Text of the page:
Tube contractor Metronet and subcontractor Balfour Beatty Rail are about to embark on a five month blockade on London's Waterloo & City Line (WCL), during which track and signalling equipment will be completely ripped out and replaced.
The line dates from 1898 and runs between termini at Bank and Waterloo. 'The condition of the track in some places is not so good, ' notes Metronet WCL programme manager Jack Carter. Currently there are speed restrictions down to 16km/h in some locations.
Since no other lines connect with it, closing down the line for a long period of time is relatively straightforward, Carter says. 'Instead of replacing [discrete] sections, we've taken the decision to replace the whole lot, ' he explains.
Balfour Beatty Rail LU services will be carrying out the replacement work and will also optimise the rail layout so that trains can ride around curves more comfortably. The work has been driven forward by London Underground (LUL), with the aim of providing Londoners with a more reliable and frequent service. The project also involves updating the signalling equipment so that trains can run at shorter intervals and negotiate the crossover at Bank at higher speed.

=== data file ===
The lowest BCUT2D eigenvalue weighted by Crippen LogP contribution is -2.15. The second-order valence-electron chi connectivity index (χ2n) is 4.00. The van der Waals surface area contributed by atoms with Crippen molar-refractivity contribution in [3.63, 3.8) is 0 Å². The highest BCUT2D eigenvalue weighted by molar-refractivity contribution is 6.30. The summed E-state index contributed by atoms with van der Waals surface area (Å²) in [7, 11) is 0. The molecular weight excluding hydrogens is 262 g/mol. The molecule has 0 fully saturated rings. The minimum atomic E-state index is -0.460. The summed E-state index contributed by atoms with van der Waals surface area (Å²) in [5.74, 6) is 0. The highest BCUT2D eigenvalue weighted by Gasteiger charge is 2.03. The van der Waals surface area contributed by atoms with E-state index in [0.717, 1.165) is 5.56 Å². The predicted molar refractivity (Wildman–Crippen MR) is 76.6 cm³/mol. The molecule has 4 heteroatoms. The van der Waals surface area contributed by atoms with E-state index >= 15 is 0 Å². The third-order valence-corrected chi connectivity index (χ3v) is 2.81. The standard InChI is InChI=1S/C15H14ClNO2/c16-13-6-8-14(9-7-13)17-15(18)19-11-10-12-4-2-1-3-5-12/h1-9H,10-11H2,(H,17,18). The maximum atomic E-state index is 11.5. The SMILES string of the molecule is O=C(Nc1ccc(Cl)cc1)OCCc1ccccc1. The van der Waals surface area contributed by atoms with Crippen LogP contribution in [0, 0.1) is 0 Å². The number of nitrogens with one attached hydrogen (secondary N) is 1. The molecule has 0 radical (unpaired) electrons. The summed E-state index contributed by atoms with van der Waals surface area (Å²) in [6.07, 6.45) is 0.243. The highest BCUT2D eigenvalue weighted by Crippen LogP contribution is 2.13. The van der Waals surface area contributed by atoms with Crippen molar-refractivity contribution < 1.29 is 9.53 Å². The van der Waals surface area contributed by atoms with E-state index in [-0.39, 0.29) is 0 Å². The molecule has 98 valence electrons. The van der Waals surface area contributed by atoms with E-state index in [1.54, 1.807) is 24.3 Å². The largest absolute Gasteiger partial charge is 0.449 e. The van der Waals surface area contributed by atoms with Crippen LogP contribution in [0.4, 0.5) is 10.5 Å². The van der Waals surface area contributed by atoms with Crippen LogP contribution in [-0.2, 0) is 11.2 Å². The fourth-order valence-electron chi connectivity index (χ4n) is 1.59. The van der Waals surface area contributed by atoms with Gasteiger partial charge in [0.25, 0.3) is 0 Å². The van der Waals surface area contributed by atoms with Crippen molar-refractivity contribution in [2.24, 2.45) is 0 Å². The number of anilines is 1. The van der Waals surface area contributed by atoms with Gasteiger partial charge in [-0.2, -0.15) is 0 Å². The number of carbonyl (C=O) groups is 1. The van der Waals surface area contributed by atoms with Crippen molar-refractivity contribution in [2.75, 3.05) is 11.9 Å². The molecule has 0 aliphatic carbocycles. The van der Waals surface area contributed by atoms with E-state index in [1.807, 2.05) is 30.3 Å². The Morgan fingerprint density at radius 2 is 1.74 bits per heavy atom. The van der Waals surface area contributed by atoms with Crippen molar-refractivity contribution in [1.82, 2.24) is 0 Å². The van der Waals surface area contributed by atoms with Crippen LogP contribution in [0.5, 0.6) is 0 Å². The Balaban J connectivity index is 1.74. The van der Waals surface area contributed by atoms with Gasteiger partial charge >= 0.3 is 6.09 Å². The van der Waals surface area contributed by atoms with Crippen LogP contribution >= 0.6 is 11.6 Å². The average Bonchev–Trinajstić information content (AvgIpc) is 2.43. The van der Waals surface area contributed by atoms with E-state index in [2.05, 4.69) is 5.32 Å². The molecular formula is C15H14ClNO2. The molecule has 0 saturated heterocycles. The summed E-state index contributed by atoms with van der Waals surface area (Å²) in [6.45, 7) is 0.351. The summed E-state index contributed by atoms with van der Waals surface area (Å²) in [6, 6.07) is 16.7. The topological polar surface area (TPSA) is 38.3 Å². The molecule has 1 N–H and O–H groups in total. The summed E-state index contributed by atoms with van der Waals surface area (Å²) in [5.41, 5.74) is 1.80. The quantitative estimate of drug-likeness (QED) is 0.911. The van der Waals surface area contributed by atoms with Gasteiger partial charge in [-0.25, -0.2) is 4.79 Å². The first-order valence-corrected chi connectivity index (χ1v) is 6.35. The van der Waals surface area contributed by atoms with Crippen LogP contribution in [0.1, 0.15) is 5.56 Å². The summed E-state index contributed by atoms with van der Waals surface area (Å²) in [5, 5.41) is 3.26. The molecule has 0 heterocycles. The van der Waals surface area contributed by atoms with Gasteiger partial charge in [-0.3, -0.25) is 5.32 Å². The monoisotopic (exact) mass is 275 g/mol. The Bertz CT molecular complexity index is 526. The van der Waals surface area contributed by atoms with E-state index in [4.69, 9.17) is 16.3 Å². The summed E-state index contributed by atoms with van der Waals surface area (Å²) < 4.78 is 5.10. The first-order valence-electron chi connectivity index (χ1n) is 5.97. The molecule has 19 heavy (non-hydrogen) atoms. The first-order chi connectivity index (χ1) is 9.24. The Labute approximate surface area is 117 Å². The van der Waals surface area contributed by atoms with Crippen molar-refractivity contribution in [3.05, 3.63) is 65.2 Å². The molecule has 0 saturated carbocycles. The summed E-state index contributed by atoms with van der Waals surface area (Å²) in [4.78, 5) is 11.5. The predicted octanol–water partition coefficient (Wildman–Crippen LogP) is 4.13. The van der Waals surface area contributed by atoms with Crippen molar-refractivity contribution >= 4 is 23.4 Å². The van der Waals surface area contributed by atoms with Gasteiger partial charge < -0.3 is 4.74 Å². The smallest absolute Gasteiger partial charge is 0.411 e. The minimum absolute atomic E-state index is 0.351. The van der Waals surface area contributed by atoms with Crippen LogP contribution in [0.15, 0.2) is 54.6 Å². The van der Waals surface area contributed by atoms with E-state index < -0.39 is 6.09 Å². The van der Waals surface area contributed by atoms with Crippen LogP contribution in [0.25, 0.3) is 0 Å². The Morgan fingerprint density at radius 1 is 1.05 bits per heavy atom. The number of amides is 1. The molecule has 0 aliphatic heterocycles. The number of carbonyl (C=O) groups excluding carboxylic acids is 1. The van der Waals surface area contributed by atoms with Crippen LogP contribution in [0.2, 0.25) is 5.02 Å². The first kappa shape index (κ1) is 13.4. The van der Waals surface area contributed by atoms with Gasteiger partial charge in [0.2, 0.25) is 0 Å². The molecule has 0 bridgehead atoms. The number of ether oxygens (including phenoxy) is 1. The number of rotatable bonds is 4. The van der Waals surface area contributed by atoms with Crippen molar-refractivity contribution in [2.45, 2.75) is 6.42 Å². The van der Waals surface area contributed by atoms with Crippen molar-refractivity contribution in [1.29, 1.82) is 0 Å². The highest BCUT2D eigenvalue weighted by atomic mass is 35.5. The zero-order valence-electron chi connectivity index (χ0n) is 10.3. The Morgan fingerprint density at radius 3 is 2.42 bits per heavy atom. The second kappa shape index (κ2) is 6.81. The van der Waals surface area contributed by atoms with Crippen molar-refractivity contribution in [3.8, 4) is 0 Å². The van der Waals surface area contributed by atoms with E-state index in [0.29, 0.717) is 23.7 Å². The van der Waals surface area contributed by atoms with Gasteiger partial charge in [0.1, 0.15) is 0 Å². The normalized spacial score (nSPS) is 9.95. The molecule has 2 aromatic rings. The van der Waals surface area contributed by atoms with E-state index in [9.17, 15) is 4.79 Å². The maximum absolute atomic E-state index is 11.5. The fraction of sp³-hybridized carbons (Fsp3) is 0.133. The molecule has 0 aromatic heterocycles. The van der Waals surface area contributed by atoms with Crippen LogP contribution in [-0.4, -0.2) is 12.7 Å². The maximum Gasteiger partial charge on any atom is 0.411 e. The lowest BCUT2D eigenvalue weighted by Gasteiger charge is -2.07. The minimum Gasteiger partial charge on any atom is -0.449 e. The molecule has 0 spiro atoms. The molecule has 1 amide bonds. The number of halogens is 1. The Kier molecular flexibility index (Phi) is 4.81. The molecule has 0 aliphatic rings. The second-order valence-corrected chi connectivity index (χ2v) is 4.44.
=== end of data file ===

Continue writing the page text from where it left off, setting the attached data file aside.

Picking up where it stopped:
Had the work been carried out during weekend possessions only, it would have taken 87 weekends for the improvements to take place.
'Doing the work in a blockade, we obviously make savings because we can do the work more efficiently and there isn't as much time spent mobilising and demobilising workers and equipment, ' says Carter. It also eliminates the inconvenience of weekend engineering work overrunning into Monday mornings. The downside is that Metronet has had to pay LUL £3M for the privilege of doing the work in a block closure. 'So there is only a slight saving now, ' concedes Carter.
From 11pm on 31 March, work on the 19th century line will advance at full speed, with 4.3km of bullhead rails on longitudinal timber sleepers being replaced by flat bottomed rails on concrete cross sleepers.
With the new, more securely fixed track, trains will be able to travel at a constant 55km/h.
Computer simulations suggest that journey times will be reduced by about 80 seconds Access to the track will be via a service road at Waterloo Station and an access shaft halfway along the tunnel. The shaft will be used to allow the existing train fleet to be craned out and taken to a cleaning depot. Four battery powered locomotives will also be lowered on to the track to shift materials along the 2.2km long tunnels.